26 September 2007

Charming.

From The Consumerist (via the Great Orange Satan):

"Blue Cross Blue Shield Calls Miscarriage 'Elective Abortion,' Denies Claim"

Click through the link for the story, but the headline pretty much sums it up. The patient, explains in her own words:

"I just got off the phone with the hospital and was told that the claim was not miscoded. The billing clerk told me that the wording clearly stated that I had had a spontaneous miscarriage and not an elective abortion. I was also informed that this is common practice with BCBS of Kansas City to deny miscarriage clams as an "elective abortion." [...] Mind you we have had Blue Cross and Blue Shield of Kansas City for less than three months, they have denied every claim we have submitted to them. EVERYONE!"

This is the problem with for-profit health insurance. They have a motive to engage in practices which minimize the amount of claims actually paid. It's well-known in ER billing circles that insurers use computer filters to automatically deny a certain fraction of claims, knowing that some consumers won't bother to appeal (or lack the sophistication to navigate the byzantine appeals process), and those denied claims are pure profit for the insurer. Any claim that isn't a "clean claim" -- meaning submitted in accordance with each insurer's idiosyncratic rules and procedures -- is automatically returned to our billing office denied, usually with minimal explanation, forcing us to research why it was denied and resubmit. Maybe 5% of our claims are denied in this manner -- but we see over 120,000 patients a year. And if some of those denied claims get lost in the shuffle and never are resubmitted? Pure profit for the insurer.

Contrast that with Medicare: claims filed electronically, paid quickly and without hassle, funds electronically deposited in our account. Sure, it's not perfect -- the Medicare compensation rate is about half that of the typical commercial insurer, and Medicare can audit us and send me to jail on a technicality. But forgive me for sometimes wishing Medicare was the only payer I had to deal with.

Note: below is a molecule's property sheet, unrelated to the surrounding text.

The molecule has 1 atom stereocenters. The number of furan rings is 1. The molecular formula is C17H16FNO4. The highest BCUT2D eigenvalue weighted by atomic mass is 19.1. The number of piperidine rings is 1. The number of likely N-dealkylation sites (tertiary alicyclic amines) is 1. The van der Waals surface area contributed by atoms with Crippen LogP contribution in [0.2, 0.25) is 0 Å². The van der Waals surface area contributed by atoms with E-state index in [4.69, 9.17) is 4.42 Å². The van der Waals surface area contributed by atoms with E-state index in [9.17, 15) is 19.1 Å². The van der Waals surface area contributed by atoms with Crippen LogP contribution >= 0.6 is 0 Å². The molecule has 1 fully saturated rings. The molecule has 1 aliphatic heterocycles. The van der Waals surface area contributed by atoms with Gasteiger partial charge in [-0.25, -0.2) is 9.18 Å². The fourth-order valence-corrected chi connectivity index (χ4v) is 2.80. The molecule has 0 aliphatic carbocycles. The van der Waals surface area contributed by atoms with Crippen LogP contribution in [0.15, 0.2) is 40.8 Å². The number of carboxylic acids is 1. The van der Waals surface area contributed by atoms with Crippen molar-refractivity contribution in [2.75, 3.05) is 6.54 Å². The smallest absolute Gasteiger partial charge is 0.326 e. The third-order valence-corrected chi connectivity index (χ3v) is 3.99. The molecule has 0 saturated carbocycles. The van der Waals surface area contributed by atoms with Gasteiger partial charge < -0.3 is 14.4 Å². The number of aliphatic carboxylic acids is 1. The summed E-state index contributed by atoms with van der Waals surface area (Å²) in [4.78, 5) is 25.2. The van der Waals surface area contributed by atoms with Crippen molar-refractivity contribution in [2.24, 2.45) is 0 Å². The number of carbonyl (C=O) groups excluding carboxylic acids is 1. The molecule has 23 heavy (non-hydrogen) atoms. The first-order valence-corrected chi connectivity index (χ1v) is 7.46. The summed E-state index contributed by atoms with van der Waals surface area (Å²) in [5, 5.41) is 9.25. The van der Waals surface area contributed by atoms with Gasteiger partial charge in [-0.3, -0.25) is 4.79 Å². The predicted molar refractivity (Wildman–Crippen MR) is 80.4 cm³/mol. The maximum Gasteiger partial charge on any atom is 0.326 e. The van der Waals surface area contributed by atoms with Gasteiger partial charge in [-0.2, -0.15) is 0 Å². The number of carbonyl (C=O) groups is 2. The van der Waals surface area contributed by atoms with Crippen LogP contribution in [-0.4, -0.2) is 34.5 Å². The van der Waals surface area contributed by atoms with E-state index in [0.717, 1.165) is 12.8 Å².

4 comments:

  1. There is money to be made with this. Bad Faith in the auto insurance claims made many an plaintiff's attorney a millionaire.

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  2. My mother was diagnosed with uterine fibroids (sp?)which were small enough to not require treatment. Years went by and they never caused her any problems. I believe a large percentage of postmenopausal women have fibroids (you docs out there can confirm or deny that better than me) A few years ago, after she had switched (unfortunately) to Blue Cross Blue Shield of Kansas City, the fibroids began to grow, and her doctor recommended a hysterectomy. BCBS refused to pay for it, saying she had a preexisting condition, and my parents picked up the tab to the tune of (i think) about $25K.

    My opinion is that her fibroids were a preexisting condition in the same way that someone with a genetic predisposition for, say, breast cancer has preexisting condition. Yes, she did have a slightly higher probability of needing a miscarriage than your average woman on the street, but since she had never been TREATED, how can it be considered a pre-existing condition?

    maybe I'm just whining because this happened to my mom....does it seem to anyone else that this was wrong?

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  3. I think any kind of automatic preexisting condition exclusion is wrong. Like it's so bad for people to get themselves into a position where they would get better health insurance because they - horrors! - have a need for health care? And in most cases it's not even that, it's just changing jobs and the change in insurance comes along with it.

    That said, we have switched insurance many times in the last ten years, and not once have we been hassled about preexisting conditions, of which there are some in our family. Does it depend on how long the interval between leaving one plan and joining another, or maybe it's been outlawed in some states? I'm lucky not to have needed to find out, I guess.

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  4. When you go from a group plan to a group plan (like most large employers offer) there is usually no or only a limited pre-existing condition exclusion.

    When you want an individual plan, or a small group plan, then the exclusions become more common and onerous.

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